What Powers Your Life?

04 Dec

What Powers Your Life?

Work, sports, hobbies, charities, family or friends? Whatever it is that powers your life, there’s also a biochemical factor that helps to fuel your life? Whether this is mental of physical fuel, it all starts from food.

If we think about the complexities of the body and its interactions with all the different types of nutrients that exist, it becomes too complicated so we’ll keep it simple and start with carbohydrates, proteins and fats.

From pain and stress management to all the functions of the different tissues and organs, the body does it all naturally and has an incredible ability to maintain balance in all body systems and biochemical pathways. What does that mean?  It means that every cell has hundreds of biochemical reactions occurring all the time, which assists in the mechanics of your body from the way you walk to the way you feel.  To create these reactions, cells need nutrients from carbohydrates, proteins and fats. Those are the physical building blocks that make you…you.

Busting the myths about carbs, proteins and fats

Myth 1: Carbohydrates are just sugar!

This myth is based on simple carbohydrates, which are the unhealthy ones like sugar and processed flour that are stripped of nutrients. The healthy carbohydrates are actually the main source of energy for your cells and found in whole grains, legumes and vegetables. They are also an important source of fibre and energy and help healthy digestion as well as forming an important part of cells. 

There are many types of carbohydrates: complex, monosaccharides, polysaccharides, and resistant starch to name a few. The key is to know what type of carbohydrate is right for you at certain times in your life and this is the work of your nutritional therapist. For example, an athlete may need certain types of carbohydrates at certain points of his or her training before a race or someone recovering from a certain health condition may also require certain types of carbohydrates to recover optimally along with the guidance of their GP. Fresh fruit and vegetables are also packed with nutrients. The more variety you eat, the more different types of nutrients you consume.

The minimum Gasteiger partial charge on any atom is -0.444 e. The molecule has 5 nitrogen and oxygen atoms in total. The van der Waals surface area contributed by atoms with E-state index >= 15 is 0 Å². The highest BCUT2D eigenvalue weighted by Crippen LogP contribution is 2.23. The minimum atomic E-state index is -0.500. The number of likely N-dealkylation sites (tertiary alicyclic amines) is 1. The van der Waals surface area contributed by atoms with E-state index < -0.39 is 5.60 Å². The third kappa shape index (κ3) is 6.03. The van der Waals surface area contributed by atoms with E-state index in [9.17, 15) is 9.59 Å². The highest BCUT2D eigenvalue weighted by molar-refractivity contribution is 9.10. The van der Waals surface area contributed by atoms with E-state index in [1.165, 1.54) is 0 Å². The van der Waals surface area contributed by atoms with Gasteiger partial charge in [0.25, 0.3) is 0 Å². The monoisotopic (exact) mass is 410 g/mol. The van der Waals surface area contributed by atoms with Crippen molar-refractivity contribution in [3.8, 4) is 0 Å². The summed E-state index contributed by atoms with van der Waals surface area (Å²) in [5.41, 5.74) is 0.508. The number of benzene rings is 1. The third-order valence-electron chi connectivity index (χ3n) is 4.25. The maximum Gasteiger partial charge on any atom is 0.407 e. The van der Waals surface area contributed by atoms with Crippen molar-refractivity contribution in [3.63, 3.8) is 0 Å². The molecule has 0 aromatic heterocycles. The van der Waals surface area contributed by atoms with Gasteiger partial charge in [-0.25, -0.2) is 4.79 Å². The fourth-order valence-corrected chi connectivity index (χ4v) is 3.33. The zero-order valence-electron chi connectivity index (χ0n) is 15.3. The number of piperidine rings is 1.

Myth 2: Fat Leads to Flab!

70% of the brain is fat and every cell has a cell wall made of fat but that doesn’t mean we can eat crispy fried chips every day. They contain trans fats, which are fats found in those delicious cakes, biscuits, crisps and many processed foods. As with carbohydrates, it’s the right type of fat that is important. Healthy fats come from foods such as nuts, seeds, olive oil and avocados and we don’t need a huge amount in our daily diet to keep healthy. Having adequate healthy fats in the diet for most people can assist important functions such as providing another form of energy for the body, helping to form hormones (eg. sex hormones and hormones for sleeping, stress, controlling eating etc.) and protecting your organs.     

Myth 3: Protein Once a Day is Sufficient

Of course, this depends on the person and their health condition but generally, protein is important for every meal.  Protein is used for all your major functions in the body that uses hormones, neurotransmitter, skin health, sugar regulation, immune system, digestion, energy, tissue repair and DNA synthesis to name a few. The building blocks of protein are called amino acids and there are some our bodies can make but some we need to take from food called essential amino acids. There are 9 of them and all 9 can be found in animal products like eggs, dairy, meat and fish. You can find all 9 in plant products like quinoa and soya beans otherwise there are plants and grains that contain some of the 9 so you can mix and match a few. 

How do I make a start?

The British Association of Applied Nutrition and Lifestyle Medicine has developed a comprehensive diagram called the Wellness Plate to show ideal portions of food groups for an average meal.  This is a good guide generally but “generally” cannot apply to the individual biochemical makeup and experiences that make each one of us a unique and individual person. For this, it is important to consult a qualified nutritional therapist who can develop a programme suited to a client’s needs. 

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